My Mooney Mite Story
by Carl Mitchell

The following account is an example of the kind of e-mails we really enjoy receiving. It's one [slightly edited] from Mite enthusiast Carl Mitchell of Era, Texas, which is about half way between Gainesville and Decatur. Carl learned to fly in Oklahoma City at the Tulakes airport, now known as Wiley Post.

My name is Carl Mitchell. I am now 69 years old. I have had a wonderful life as a corporate and airline pilot.

When I was 16 years old, I was fortunate enough to get to fly a Mooney Mite. The owner of the aircraft was Dick Taylor. By the way, his brother was the test pilot for Al Mooney. Dick Taylor told me that when I soloed he would let me fly his Mooney. However, my instructor Vernon Thorpe said, "Oh no you don't. I will let you fly the Moony after I have checked you out in three airplanes." Sure enough, Vernon checked me out in a Luscombe, an L2 Taylorcraft, and the airplane I first soloed, a Taylorcraft BC-12-D.

Oh, what a day that was to get to fly that airplane! Vernon taught me how to do the thumb check on the landing gear and how to put your right hand on the gear handle upside down, and with one movement you could raise the gear with ease. There are no words to describe the fun of flying a Mooney Mite when you are 16 years old. As I matter of fact, I was able to make my first solo (ha ha!) cross country in Dick's Mooney. I only wish I could put into words the fun I had as kid flying that Mooney Mite.

I was lucky enough to meet Al Mooney at the Tulakes airport in Oklahoma City. Dick Taylor had told me about Al Mooney and how you could recognize him. Back in the helmet and goggles days, he had crashed and was burned, and you could still see the outline of the goggles. The scars were still on his face. I was a line boy at the Tulakes Airport and one day Al taxied up to the gas pump. I greeted him with a hearty "Good morning, Mr. Mooney."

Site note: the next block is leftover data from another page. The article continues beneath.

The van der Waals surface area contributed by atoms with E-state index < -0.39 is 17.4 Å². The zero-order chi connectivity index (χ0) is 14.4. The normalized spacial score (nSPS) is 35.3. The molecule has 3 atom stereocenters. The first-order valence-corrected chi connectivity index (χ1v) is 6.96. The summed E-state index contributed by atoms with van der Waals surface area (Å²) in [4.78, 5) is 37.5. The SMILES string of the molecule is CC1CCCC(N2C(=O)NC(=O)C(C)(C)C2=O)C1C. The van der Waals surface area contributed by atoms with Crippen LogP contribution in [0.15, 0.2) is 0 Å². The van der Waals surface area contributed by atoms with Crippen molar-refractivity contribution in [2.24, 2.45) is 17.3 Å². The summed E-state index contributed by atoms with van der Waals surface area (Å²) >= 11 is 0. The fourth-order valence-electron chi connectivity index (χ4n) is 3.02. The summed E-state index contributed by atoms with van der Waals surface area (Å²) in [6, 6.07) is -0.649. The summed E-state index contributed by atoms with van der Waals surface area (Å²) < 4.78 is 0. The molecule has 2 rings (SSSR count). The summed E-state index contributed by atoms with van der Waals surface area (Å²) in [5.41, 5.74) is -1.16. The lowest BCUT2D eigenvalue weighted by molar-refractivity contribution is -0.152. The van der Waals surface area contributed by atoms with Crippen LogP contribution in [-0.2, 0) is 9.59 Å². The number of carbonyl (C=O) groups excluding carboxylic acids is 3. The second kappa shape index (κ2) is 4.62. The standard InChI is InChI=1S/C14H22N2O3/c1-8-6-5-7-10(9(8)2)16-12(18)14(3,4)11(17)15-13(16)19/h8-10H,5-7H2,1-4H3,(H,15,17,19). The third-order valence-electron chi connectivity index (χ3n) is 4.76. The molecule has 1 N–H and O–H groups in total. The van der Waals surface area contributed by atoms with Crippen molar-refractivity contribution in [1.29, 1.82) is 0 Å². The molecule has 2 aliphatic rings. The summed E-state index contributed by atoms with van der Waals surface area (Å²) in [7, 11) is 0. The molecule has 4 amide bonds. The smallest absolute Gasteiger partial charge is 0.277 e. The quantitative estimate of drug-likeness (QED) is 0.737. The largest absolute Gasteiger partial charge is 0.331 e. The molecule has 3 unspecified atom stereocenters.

He was shocked. He asked, "How did you know my name?"

I said, "Mr. Mooney you would be recognized any place. You are such a famous man in the aviation world."

I also got to see the Mooney factory in Wichita Kansas. I was surprised to see the red clay floor in the hangar where they were building the Mooney Mites.

Thanks for letting me tell my Mooney Mite story. It brings back such fond memories.

Carl D. Mitchell

PS. I still have a first class medical and teach flying from a landing strip on my farm.

In a follow-up e-mail, Carl added:

I dug up my log book #1 to check the N-number of the Mooney Mite I soloed in when I was a kid. The tail number is 336M. I found out through your web site that Mr. George De Wayne of Magna, Utah, was the owner back in the 1960s. I can not find any records past that time. I also learned the Dick Taylor passed away in Alaska in 1999 or so. I can not believe Vernon Thorp, my instructor, let me fly that airplane so soon after solo. I had a total of 5:45 hrs. solo time. Mr. Thorp's license number was 63033. How lucky I was to have such mentors as Dick Taylor and V. E. Thorp.

[Regrettably, N336M was destroyed in a fatal crash in 1972.]

20 October, 2004